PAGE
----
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PENN STATE SCANDAL

Conflicting reports of Penn State witness

Mike McQueary says he filed a police report about an alleged 2002 rape in a shower, but Penn State police have no record of it.

November 16, 2011|By Andrew McGill
  • Penn State assistant coach Mike McQueary, left, listens to Coach Joe Paterno during a game against Iowa on Oct. 8. McQueary claims he contacted police after he saw Jerry Sandusky allegedly raping a boy in 2002.
Penn State assistant coach Mike McQueary, left, listens to Coach Joe Paterno… (Gene Puskar / Associated…)

Penn State says it has found no record of Mike McQueary's filing a police report with campus police after he said he saw former assistant football coach Jerry Sandusky allegedly raping a 10-year-old boy in a shower in the football building.

Responding to an email from McQueary obtained by the Morning Call that says the former graduate assistant stopped Sandusky and contacted police, Penn State spokeswoman Lisa Powers said Wednesday the revelations are news to her.

"Since hearing of the news reports relating to Mike McQueary, we are looking into the matter," Powers said in a statement. "Right now, we have no record of any police report filed by Mike McQueary. This is the first we have heard of it."

DOCUMENT: Read the grand jury report

In the email to a friend, McQueary wrote that he "did have discussions with police and with the official at the university in charge of police" following the alleged incident involving Sandusky, a longtime Penn State assistant, and a boy. McQueary also wrote that he "is getting hammered for handling this the right way or what I thought at the time was right."

"I had to make tough impacting quick decisions," wrote McQueary, now an assistant coach put on administrative leave.

Attempts to contact McQueary on Wednesday were unsuccessful.

State College Police Chief Tom King said his department never received a report from McQueary. Then again, they wouldn't: Penn State's university police department is fully accredited and would have jurisdiction over the alleged incident.

"There'd be no reason to come to us," he said. "Any time we do get a call, we immediately refer it to Penn State police."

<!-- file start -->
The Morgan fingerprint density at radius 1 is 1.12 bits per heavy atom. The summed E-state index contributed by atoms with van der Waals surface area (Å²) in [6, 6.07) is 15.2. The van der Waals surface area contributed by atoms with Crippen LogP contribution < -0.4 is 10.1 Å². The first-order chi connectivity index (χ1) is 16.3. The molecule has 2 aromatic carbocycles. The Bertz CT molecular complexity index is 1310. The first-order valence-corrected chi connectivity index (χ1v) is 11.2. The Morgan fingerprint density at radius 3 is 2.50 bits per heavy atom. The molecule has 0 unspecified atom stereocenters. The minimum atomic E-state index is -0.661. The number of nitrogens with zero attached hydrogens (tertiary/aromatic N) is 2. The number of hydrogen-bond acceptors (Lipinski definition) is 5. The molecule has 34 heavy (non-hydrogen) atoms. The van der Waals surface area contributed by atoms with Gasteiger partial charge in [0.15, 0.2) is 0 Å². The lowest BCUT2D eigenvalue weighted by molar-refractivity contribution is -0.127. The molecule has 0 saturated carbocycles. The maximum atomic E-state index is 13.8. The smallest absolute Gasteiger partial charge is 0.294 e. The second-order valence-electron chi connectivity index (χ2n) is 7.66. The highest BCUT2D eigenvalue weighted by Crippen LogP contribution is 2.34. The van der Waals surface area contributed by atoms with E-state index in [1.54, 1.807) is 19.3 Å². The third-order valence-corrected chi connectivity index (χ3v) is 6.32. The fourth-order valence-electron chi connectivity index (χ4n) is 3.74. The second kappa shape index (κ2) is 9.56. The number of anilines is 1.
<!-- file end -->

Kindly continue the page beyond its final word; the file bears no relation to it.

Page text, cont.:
So far, only one person has contacted State College police with information on Sandusky, and officers forwarded the message to state police, who are handling the investigation, King said. The university police referred all comments to Powers.

According to a grand jury report by the state Attorney General's Office, a graduate assistant later identified as McQueary said he saw a boy "being subjected to anal intercourse" by a naked Sandusky in a shower at the Louis E. Lasch Football Building in March 2002. The graduate assistant left "immediately and called his father, according to the report. His father told him to leave the building and come to his home, the report says.

In the email dated Nov. 8, McQueary said, "I did stop it, not physically, but made sure it was stopped when I left that locker room."

McQueary's father, John McQueary, declined to comment Wednesday afternoon, saying he has been instructed by the attorney general's office not to talk.

Police say Sandusky abused eight boys over 15 years, promising them gifts but molesting them in his Centre County home and Penn State showers, among other locations. He was arrested Nov. 5, sparking a firestorm in State College that has forced the resignation of Penn State president Graham Spanier, the firing of longtime coach Joe Paterno and the benching of McQueary.

Vice President for Finance and Business Gary Schultz, who had oversight of the police department, and Penn State Athletic Director Tim Curley also face charges of perjury and failure to report child abuse. The grand jury concluded they lied under oath, downplaying their recollections of Sandusky's 2002 conduct in testimony.

FULL COVERAGE: Penn State scandal

andrew.mcgill@mcall.com

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